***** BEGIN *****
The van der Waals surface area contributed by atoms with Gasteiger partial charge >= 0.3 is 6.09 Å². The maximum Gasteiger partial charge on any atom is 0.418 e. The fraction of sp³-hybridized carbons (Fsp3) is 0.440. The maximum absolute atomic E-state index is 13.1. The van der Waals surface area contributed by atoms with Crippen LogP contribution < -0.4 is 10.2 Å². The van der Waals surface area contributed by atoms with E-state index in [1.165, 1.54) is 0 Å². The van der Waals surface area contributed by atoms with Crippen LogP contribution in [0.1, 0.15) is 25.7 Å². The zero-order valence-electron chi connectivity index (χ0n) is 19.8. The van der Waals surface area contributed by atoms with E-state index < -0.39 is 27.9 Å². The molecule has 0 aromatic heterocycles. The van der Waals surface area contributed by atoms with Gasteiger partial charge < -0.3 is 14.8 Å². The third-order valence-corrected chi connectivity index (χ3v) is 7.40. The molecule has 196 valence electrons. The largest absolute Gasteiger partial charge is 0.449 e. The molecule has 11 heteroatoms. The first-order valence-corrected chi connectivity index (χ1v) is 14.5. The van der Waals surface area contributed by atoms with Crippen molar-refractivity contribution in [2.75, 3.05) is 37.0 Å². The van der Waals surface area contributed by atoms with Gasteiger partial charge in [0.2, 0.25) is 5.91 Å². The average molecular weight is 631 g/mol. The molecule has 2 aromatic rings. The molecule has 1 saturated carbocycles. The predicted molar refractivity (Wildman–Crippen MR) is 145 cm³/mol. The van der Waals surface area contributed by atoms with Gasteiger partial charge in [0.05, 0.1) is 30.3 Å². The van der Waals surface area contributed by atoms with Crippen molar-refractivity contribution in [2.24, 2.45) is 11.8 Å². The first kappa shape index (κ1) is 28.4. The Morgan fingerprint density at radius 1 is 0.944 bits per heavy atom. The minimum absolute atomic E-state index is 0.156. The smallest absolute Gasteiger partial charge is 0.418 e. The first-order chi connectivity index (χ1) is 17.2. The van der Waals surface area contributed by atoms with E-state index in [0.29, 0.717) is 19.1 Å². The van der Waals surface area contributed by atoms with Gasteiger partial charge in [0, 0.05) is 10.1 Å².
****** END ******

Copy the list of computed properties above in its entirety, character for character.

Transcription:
The van der Waals surface area contributed by atoms with Gasteiger partial charge >= 0.3 is 6.09 Å². The maximum Gasteiger partial charge on any atom is 0.418 e. The fraction of sp³-hybridized carbons (Fsp3) is 0.440. The maximum absolute atomic E-state index is 13.1. The van der Waals surface area contributed by atoms with Crippen LogP contribution < -0.4 is 10.2 Å². The van der Waals surface area contributed by atoms with E-state index in [1.165, 1.54) is 0 Å². The van der Waals surface area contributed by atoms with Crippen LogP contribution in [0.1, 0.15) is 25.7 Å². The zero-order valence-electron chi connectivity index (χ0n) is 19.8. The van der Waals surface area contributed by atoms with E-state index < -0.39 is 27.9 Å². The molecule has 0 aromatic heterocycles. The van der Waals surface area contributed by atoms with Gasteiger partial charge < -0.3 is 14.8 Å². The third-order valence-corrected chi connectivity index (χ3v) is 7.40. The molecule has 196 valence electrons. The largest absolute Gasteiger partial charge is 0.449 e. The molecule has 11 heteroatoms. The first-order valence-corrected chi connectivity index (χ1v) is 14.5. The van der Waals surface area contributed by atoms with Crippen molar-refractivity contribution in [2.75, 3.05) is 37.0 Å². The van der Waals surface area contributed by atoms with Gasteiger partial charge in [0.2, 0.25) is 5.91 Å². The average molecular weight is 631 g/mol. The molecule has 2 aromatic rings. The molecule has 1 saturated carbocycles. The predicted molar refractivity (Wildman–Crippen MR) is 145 cm³/mol. The van der Waals surface area contributed by atoms with Gasteiger partial charge in [0.05, 0.1) is 30.3 Å². The van der Waals surface area contributed by atoms with Crippen molar-refractivity contribution in [2.24, 2.45) is 11.8 Å². The first kappa shape index (κ1) is 28.4. The Morgan fingerprint density at radius 1 is 0.944 bits per heavy atom. The minimum absolute atomic E-state index is 0.156. The smallest absolute Gasteiger partial charge is 0.418 e. The first-order chi connectivity index (χ1) is 17.2. The van der Waals surface area contributed by atoms with E-state index in [0.29, 0.717) is 19.1 Å². The van der Waals surface area contributed by atoms with Gasteiger partial charge in [0, 0.05) is 10.1 Å².